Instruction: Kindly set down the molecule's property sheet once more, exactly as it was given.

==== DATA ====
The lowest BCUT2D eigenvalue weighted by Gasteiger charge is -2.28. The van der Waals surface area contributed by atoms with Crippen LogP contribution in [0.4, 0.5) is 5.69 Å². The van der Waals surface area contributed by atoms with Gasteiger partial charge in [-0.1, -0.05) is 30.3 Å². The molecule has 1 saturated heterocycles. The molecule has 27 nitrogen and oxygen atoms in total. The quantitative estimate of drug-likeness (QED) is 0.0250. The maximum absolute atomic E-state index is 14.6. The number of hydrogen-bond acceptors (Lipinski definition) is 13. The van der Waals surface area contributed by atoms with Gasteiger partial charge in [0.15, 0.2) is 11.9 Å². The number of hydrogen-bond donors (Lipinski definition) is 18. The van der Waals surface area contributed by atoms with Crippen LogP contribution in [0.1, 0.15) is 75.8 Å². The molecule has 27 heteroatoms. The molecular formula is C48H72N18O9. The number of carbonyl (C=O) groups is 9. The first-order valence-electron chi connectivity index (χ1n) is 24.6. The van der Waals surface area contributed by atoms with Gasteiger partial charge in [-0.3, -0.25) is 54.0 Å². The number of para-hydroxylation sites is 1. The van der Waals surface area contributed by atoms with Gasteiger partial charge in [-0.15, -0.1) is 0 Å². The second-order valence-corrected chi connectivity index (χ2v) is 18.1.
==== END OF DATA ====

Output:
The lowest BCUT2D eigenvalue weighted by Gasteiger charge is -2.28. The van der Waals surface area contributed by atoms with Crippen LogP contribution in [0.4, 0.5) is 5.69 Å². The van der Waals surface area contributed by atoms with Gasteiger partial charge in [-0.1, -0.05) is 30.3 Å². The molecule has 1 saturated heterocycles. The molecule has 27 nitrogen and oxygen atoms in total. The quantitative estimate of drug-likeness (QED) is 0.0250. The maximum absolute atomic E-state index is 14.6. The number of hydrogen-bond acceptors (Lipinski definition) is 13. The van der Waals surface area contributed by atoms with Gasteiger partial charge in [0.15, 0.2) is 11.9 Å². The number of hydrogen-bond donors (Lipinski definition) is 18. The van der Waals surface area contributed by atoms with Crippen LogP contribution in [0.1, 0.15) is 75.8 Å². The molecule has 27 heteroatoms. The molecular formula is C48H72N18O9. The number of carbonyl (C=O) groups is 9. The first-order valence-electron chi connectivity index (χ1n) is 24.6. The van der Waals surface area contributed by atoms with Gasteiger partial charge in [-0.3, -0.25) is 54.0 Å². The number of para-hydroxylation sites is 1. The van der Waals surface area contributed by atoms with Gasteiger partial charge in [-0.15, -0.1) is 0 Å². The second-order valence-corrected chi connectivity index (χ2v) is 18.1.